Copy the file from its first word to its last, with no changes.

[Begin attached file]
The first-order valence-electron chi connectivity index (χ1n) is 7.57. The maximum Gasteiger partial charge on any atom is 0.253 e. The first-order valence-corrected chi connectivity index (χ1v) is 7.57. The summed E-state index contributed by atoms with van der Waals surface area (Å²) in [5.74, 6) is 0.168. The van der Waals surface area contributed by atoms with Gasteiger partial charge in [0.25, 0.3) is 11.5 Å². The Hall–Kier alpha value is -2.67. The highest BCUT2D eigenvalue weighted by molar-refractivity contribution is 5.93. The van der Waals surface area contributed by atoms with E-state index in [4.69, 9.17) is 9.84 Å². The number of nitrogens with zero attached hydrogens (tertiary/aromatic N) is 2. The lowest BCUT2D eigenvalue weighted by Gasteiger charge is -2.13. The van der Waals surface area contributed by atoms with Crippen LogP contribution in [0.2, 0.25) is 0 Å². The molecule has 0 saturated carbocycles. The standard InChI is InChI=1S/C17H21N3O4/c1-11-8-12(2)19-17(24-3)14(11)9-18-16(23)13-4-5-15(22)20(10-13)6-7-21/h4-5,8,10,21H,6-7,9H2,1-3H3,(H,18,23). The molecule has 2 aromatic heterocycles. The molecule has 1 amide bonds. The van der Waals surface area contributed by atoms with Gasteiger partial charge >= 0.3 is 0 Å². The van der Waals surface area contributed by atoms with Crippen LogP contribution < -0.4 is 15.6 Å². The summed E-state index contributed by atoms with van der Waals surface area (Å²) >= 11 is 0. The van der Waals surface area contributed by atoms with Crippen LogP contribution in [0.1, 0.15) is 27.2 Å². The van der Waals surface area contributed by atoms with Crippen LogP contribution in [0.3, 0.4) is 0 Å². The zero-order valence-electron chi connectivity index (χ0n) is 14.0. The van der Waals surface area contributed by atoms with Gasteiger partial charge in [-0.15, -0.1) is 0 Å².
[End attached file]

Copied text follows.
The first-order valence-electron chi connectivity index (χ1n) is 7.57. The maximum Gasteiger partial charge on any atom is 0.253 e. The first-order valence-corrected chi connectivity index (χ1v) is 7.57. The summed E-state index contributed by atoms with van der Waals surface area (Å²) in [5.74, 6) is 0.168. The van der Waals surface area contributed by atoms with Gasteiger partial charge in [0.25, 0.3) is 11.5 Å². The Hall–Kier alpha value is -2.67. The highest BCUT2D eigenvalue weighted by molar-refractivity contribution is 5.93. The van der Waals surface area contributed by atoms with E-state index in [4.69, 9.17) is 9.84 Å². The number of nitrogens with zero attached hydrogens (tertiary/aromatic N) is 2. The lowest BCUT2D eigenvalue weighted by Gasteiger charge is -2.13. The van der Waals surface area contributed by atoms with Crippen LogP contribution in [0.2, 0.25) is 0 Å². The molecule has 0 saturated carbocycles. The standard InChI is InChI=1S/C17H21N3O4/c1-11-8-12(2)19-17(24-3)14(11)9-18-16(23)13-4-5-15(22)20(10-13)6-7-21/h4-5,8,10,21H,6-7,9H2,1-3H3,(H,18,23). The molecule has 2 aromatic heterocycles. The molecule has 1 amide bonds. The van der Waals surface area contributed by atoms with Gasteiger partial charge >= 0.3 is 0 Å². The van der Waals surface area contributed by atoms with Crippen LogP contribution < -0.4 is 15.6 Å². The summed E-state index contributed by atoms with van der Waals surface area (Å²) >= 11 is 0. The van der Waals surface area contributed by atoms with Crippen LogP contribution in [0.1, 0.15) is 27.2 Å². The van der Waals surface area contributed by atoms with Crippen LogP contribution in [0.3, 0.4) is 0 Å². The zero-order valence-electron chi connectivity index (χ0n) is 14.0. The van der Waals surface area contributed by atoms with Gasteiger partial charge in [-0.15, -0.1) is 0 Å².